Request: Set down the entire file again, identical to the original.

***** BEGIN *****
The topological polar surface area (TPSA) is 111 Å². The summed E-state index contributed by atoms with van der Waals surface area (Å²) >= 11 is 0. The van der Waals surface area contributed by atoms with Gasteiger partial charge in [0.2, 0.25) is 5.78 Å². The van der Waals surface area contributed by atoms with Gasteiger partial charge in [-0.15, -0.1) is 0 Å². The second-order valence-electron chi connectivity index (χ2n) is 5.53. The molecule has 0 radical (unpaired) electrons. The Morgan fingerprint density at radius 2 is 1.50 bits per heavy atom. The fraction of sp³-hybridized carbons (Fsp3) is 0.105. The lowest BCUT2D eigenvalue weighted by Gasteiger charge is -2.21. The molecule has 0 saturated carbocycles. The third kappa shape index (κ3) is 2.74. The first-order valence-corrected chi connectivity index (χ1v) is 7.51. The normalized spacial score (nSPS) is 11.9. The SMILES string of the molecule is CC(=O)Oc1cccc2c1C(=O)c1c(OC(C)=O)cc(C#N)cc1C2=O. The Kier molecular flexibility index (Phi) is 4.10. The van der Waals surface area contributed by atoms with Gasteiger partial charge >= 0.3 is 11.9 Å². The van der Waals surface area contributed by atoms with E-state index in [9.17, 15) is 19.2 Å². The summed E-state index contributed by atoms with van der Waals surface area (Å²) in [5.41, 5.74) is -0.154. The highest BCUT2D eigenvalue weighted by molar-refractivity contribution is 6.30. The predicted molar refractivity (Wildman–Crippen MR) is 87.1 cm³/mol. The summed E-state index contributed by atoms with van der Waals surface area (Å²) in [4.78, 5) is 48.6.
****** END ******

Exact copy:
The topological polar surface area (TPSA) is 111 Å². The summed E-state index contributed by atoms with van der Waals surface area (Å²) >= 11 is 0. The van der Waals surface area contributed by atoms with Gasteiger partial charge in [0.2, 0.25) is 5.78 Å². The van der Waals surface area contributed by atoms with Gasteiger partial charge in [-0.15, -0.1) is 0 Å². The second-order valence-electron chi connectivity index (χ2n) is 5.53. The molecule has 0 radical (unpaired) electrons. The Morgan fingerprint density at radius 2 is 1.50 bits per heavy atom. The fraction of sp³-hybridized carbons (Fsp3) is 0.105. The lowest BCUT2D eigenvalue weighted by Gasteiger charge is -2.21. The molecule has 0 saturated carbocycles. The third kappa shape index (κ3) is 2.74. The first-order valence-corrected chi connectivity index (χ1v) is 7.51. The normalized spacial score (nSPS) is 11.9. The SMILES string of the molecule is CC(=O)Oc1cccc2c1C(=O)c1c(OC(C)=O)cc(C#N)cc1C2=O. The Kier molecular flexibility index (Phi) is 4.10. The van der Waals surface area contributed by atoms with Gasteiger partial charge >= 0.3 is 11.9 Å². The van der Waals surface area contributed by atoms with E-state index in [9.17, 15) is 19.2 Å². The summed E-state index contributed by atoms with van der Waals surface area (Å²) in [5.41, 5.74) is -0.154. The highest BCUT2D eigenvalue weighted by molar-refractivity contribution is 6.30. The predicted molar refractivity (Wildman–Crippen MR) is 87.1 cm³/mol. The summed E-state index contributed by atoms with van der Waals surface area (Å²) in [4.78, 5) is 48.6.